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Beer – #1028 – Kereru – Paloma

A Barley Wine, this one a New Zealand version, the 2017 vintage  Kereru Paloma – Treat it like a port or red wine and serve it in an elegant glass – which may or may not happen of course, the beer is fresh from the fridge and whist I have no doubts that the advice is sage and accurate I’m doubtful that I could let a beer get to a room temperature and enjoy it. The equally dubious in me also thinks I’d rather have seen it presented more as a wine and not in the familiar and normal beer style packaging.  Like the Garage Project Pas de Deux I had recently 

Do not serve cold!

Kereru Paloma is a 500ml bottle of a beer that is 14.3% ABV and  60 IBU things, which is around the  439 calories a serve size, this is 5.6 standard drinks in NZ. This is bottle 73sqiggle of 1560  so mid-batch

Kereru Paloma is brewed as in the style that is a  Barley Wine / Wheat Wine  and is brewed by Kereru Brewing Company in Upper Hutt, New Zealand
Golden and aged in New Zealand Whisky Collection’s French Oak Double Wood casks.

These unique casks have a great story to tell and amazing flavours to contribute to the beer.

Meant to be sipped and shared with a friend. Production will be limited to a few batches and then the casks will be all gone.

I sense the grace and feel the magic in your touch

This deep amber strong ale was aged more than 10 months in unique whisky casks that held very special NZ single malt whisky for more than 8 years. The casks have a great story to tell and amazing flavours to contribute to the beer. The casks (French and American Oak) originally held red wines from Mills Reef in NZ and then created the special Double-Wood/Oamaruvian releases from the NZ Whisky Co. The resulting beer is rich, nutty, and smooth with notes of dried fruits, raisins, Christmas cake, and tawny port.

There were a very limited number of NZ Whiskey Co. barrels, and we can coax the whiskey character out of a barrel and into a beer only once. After that, the barrel may offer oak flavour, but the whiskey character is essentially lost. Each bottle is hand numbered. The 2017 release is available. Annual releases are planned for 2018 – 2020 and supply is very, very limited.

Count yourself fortunate if you are lucky enough to get your hands on some of these bottles. It is a unique experience which can’t be repeated and the beer will age gracefully for years. We expect the sweet spot to be around 3-5 years.

Do not serve cold! Treat it like a port or red wine and serve it in an elegant glass.

Get it while you can!

So, What could possibly go wrong?

That’s quite a bold aroma, rich deep, steeped fruits, the familiar Christmas pudding thing, Pour is a muddy murky deep brown rather than a deep red, and there is of course no head, it sits moodily in the glass, not the most appetising of things that I’ve ever seen.

The aroma in the glass is quite rich though, and that brought that smile back.

The taste is fantastic, rich full and there’s a heat at the finish to keep you from wandering off in a blissful haze.

As it warms, because I’m being good and letting it breathe and settle it become even more intense and full, that body richness really ballooning out and that lingering heat pricking away at the back of the throat. It’s a lot of beer to enjoy.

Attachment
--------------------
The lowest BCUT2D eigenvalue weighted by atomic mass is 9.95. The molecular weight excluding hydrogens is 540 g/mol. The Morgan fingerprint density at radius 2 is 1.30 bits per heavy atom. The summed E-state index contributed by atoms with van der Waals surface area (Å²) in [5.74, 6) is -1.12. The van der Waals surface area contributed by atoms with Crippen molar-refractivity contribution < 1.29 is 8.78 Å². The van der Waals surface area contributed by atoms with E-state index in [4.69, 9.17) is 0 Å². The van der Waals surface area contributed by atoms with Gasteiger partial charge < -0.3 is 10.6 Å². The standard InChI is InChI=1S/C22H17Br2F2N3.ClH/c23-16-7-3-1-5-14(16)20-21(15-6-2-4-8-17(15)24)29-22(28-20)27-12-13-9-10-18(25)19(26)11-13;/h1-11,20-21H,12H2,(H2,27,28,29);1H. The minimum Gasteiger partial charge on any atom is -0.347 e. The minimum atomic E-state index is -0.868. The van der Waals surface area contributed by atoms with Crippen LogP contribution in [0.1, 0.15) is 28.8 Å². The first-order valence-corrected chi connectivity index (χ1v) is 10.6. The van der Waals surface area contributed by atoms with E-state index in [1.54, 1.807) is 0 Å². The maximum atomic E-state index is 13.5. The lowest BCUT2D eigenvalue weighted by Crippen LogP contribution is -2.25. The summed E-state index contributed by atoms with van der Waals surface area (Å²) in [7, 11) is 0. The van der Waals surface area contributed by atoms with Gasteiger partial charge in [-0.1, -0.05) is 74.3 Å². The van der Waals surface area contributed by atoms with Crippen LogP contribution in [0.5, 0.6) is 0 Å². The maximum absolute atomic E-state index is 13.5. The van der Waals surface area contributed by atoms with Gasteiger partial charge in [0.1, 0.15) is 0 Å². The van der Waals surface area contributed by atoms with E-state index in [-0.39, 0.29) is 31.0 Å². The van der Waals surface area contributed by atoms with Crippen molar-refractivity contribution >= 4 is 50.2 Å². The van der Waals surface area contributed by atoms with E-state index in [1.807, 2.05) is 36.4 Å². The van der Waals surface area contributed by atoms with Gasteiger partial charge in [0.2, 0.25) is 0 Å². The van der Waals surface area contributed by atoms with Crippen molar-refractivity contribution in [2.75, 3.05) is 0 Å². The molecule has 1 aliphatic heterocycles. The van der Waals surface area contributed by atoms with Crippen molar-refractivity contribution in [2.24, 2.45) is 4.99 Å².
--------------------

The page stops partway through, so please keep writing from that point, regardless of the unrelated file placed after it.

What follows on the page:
I recon given the patience that is cellaring that this really would kick on and become quite outstanding. It’s almost already at the legendary status, and I’m torn between this being a 9 or a 10. I’m reluctant because it’s not a pretty beer when you pour it, but it has all the other things that make is properly nice.

There’s nothing I can say that’s worse than it looks a big ‘meh’ when you pour it, but that is the style, the original and best hazy beer 🙂  I really do like that alcohol heat at the back, it’s pleasing and pleasant and not intrusive or astringent and sharp, it’s just there being warm.  I like the aroma, it’s big enough to be there every time you want to have a quick sniff,  and each mouth-sip is a full and rewarding experience.

Finally, there is some unintentional  irony in the choice of music “Everything Not Saved Will Be Lost”, where I think that saving this for cellaring would have been a tremendous gain.  And that’s all I’ve got, I’m here all week thank you folks….. goodnight.

The pdubyah-o-meter rates this as 10 of its things from the thing. I like Barley Wine  beers, and I particularly like the New Zealand versions as they are difficult to make, rare, time consuming  but generally pretty good, this is the first two of those things and not only it is pretty good it is, in my opinion, rather excellent.

The double dip review

  • Where did I get it? The local Liquorland had some, it’s been in the fridge a while
  • Am I enjoying it?  Yes this is lovely, quite lovely
  • Would I have another? Yes
  • Would I share with a friend on a porch and set the world to rights? Yes it is outstanding, and a small glass of this is worth a thousand words.

Music for this:  Part 1 Everything Not Saved Will Be Lost by Foals on the Spotify player

Everything Not Saved Will Be Lost – Part 1 is the fifth studio album by British band Foals, released on 8 March 2019


A Barley Wine is a strong, top-fermenting ale, with an alcohol contents of at least 9% and up to 13% (or more) by volume. Hops may be hardly noticeable at all or very noticeable. Sip them out of the special glass, that will concentrate the aroma. They are excellent with cigars or with dessert.

Barley Wine / Wheat Wine

A Barley Wine is a strong, top-fermenting ale, with an alcohol content of at least 9% and up to 13% (or more) by volume. Hops may be hardly noticeable at all or very noticeable. Sip them out of a glass that will concentrate the aroma, such as a snifter. Barley wines often pair well with desserts. Includes Wheat Wines.

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